Winter X Games: Still America’s best means of ensuring your wake will be completely awesome

Wheeeeee

GateHouse — Historically, I’ve been subject to bouts of Olympic Fever, the biennial ailment that presents with an inventory of symptoms that includes high levels of NBC, a temporarily furious interest in bobsledding, feelings of a violently competitive nature toward citizens of Slovenia, medal pox, constant exposure to Bob Costas and several unpleasant rashes, which may or may not be connected, but I thought I’d bring them up. (Incidentally, this 34-year-old professional writer just now satisfactorily determined the word that means “every two years,” English major WHUT.)

I always get excited about the Olympics; I find them extraordinarily comfortable and reassuring in that Weather Channel sort of way, pleasingly static yet always on, so that if you find yourself woken in the dead of night by a dream in which your pillows are suddenly crawling with spiders (erm, hypothetically), you could blunder out to the living room, ignite the flatscreen and discover that somewhere on the planet people are playing out their lives’ dreams on a court or a field or a mat or a luge track or whatever they do curling on. Shuttlecock, I think.

But that was before I watched parts of my first ever Winter X Games, and now I am officially amending my stance: the Winter X Games are the greatest sporting event in the galaxy and make the Olympics look like recess at fat camp.

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I’ve never really paid attention to the X Games, thanks mostly to an erratic relationship with cable and an overriding impulse, which I spot-evolved sometime around my 30th birthday, to swear off interacting with, drinking or being in the same arena with anything “Extreme,” which is really too bad, as I can perform a version of “More Than Words” which will melt your face. But as deeply as I care about my work, I’m basically writing on my stupid not-iPad right now with one eye, as the other is glued to the TV, where athletes in Master Chief masks are achieving feats of airborne stupidness I defy anyone with a soul to ignore. At the time of writing I have gone “whoop” twice.

The Winter X Games live at the junction of youthful ambition, the simmering desire to remain forever outside parentally accepted career paths and a very real need to want to kill yourself, preferably on television, in a manner which, it will be enthusiastically agreed by everyone at your wake, was completely awesome. I haven’t shut them off in hours. Earlier I had my son with me, a 5-year-old spongeperson who I am secretly but firmly wishing will one day be one of these boneheads flinging themselves into the air upon heavy-looking snowmobiles, which could probably crush a herd of water buffalo, let alone a driver, who looks for all the world like the Velveteen Rabbit vying for control of the Batcycle. If anyone knows of a scholarship program about this, e-mail me.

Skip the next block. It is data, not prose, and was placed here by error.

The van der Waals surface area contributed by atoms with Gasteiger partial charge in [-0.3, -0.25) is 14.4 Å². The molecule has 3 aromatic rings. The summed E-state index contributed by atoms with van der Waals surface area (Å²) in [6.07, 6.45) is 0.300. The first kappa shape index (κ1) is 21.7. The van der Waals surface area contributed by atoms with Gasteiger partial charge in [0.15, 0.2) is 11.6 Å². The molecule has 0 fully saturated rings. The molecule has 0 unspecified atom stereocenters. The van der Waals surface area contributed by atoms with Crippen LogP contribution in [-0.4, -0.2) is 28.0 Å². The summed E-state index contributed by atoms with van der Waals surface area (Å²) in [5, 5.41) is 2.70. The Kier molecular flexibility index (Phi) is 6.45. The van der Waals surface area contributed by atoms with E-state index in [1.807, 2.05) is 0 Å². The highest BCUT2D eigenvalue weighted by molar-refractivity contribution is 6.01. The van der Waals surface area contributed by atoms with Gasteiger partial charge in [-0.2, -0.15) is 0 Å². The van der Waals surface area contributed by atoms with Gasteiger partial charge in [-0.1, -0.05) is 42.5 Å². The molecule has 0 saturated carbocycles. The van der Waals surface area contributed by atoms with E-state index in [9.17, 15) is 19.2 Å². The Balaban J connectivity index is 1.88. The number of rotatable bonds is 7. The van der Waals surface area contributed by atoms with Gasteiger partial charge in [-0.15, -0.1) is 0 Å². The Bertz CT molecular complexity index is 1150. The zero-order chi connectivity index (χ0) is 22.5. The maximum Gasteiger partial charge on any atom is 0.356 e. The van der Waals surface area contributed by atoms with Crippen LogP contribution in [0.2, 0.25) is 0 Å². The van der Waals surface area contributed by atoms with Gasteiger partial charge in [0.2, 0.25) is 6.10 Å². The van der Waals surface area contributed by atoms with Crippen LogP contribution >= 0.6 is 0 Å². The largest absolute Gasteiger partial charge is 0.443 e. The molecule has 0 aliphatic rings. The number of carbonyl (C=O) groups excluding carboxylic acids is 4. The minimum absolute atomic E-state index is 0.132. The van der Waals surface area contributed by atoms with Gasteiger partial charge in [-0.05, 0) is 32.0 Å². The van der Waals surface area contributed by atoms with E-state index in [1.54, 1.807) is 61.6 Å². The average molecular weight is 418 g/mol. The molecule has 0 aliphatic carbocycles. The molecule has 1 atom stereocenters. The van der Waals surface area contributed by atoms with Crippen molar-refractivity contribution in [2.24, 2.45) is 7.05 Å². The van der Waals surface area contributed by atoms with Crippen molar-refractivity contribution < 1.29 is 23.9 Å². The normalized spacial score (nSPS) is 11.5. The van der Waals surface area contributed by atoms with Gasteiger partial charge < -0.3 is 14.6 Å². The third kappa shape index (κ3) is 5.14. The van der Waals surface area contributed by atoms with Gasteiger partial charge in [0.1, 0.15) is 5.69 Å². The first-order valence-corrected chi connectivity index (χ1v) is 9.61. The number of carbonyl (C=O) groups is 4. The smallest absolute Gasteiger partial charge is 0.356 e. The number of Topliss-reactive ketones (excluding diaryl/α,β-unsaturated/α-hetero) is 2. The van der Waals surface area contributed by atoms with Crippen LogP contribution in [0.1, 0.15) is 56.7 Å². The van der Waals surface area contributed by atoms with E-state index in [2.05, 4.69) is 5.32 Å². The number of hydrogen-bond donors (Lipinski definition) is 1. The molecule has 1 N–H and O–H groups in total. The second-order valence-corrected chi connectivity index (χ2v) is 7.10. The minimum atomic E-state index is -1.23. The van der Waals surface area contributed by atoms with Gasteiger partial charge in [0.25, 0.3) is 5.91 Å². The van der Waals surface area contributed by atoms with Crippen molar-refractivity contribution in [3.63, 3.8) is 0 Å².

It is a magical world. Everything in the X Games is identified by cryptic series of numbers — “He’s going for the 130 but if he can hit the 270 he can stay sitting on the 213, which is fierce!” someone just said. Announcers talk like this all the time on the X Games; they speak in the assured tones of professionals using as much logic as can be assigned to a situation in which this many people clearly want to expire violently. They’re not terribly accurate though; one guy just called something a “double,” though by my count the whirling dervish of stubble and Taco Bell decals on the board swiveled around like 15 times. I have literally lost count of the number of times on this single pipe run that I would have landed in a manner that would invert the whereabouts of my spine and feet. (Although that said, and because I’m a simple man, it’s tough to not meet every wipeout with a quietly satisfied, “All right.”)

Here’s my problem with these announcers, though: The athletes are rocketing themselves into the air on wafer-thin planks and spinning around and spinning some more and failing largely to land in a way that would force their organs out of their mouths, and all the announcers can do is complain. “Will he bring out something we haven’t seen before?” says one of them goadingly, as though ski-clad dingbats hurtling through space with sticks pointing, alternately, at their brains and special parts is the very definition of suburban boredom. “The judges are saying, ‘It’s great that you can do a double big hard move but can you do it with style?'” he continues, this last word punctuated in a way that you can almost feel the announcer’s hipster beard growing with every adjective.

For the record, I have no idea what that double big hard move is; they flashed the official name on the screen just now, but the words went fast and my eyes are old. Oh wait, there it is: SWITCH DOUBLE MISTY MUTE 440. Misty Mute may here be the name of a person or a maneuver, and that I will never know the truth is one of the pure wonders of the Winter X Games. Actually for that matter, Switch Double may be a person, too.

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About Jeff Vrabel

My writing has appeared in GQ, Men’s Health, Success, the Washington Post, the official BruceSpringsteen.net, Indianapolis Monthly, Billboard, Modern Bride and more. View all posts by Jeff Vrabel

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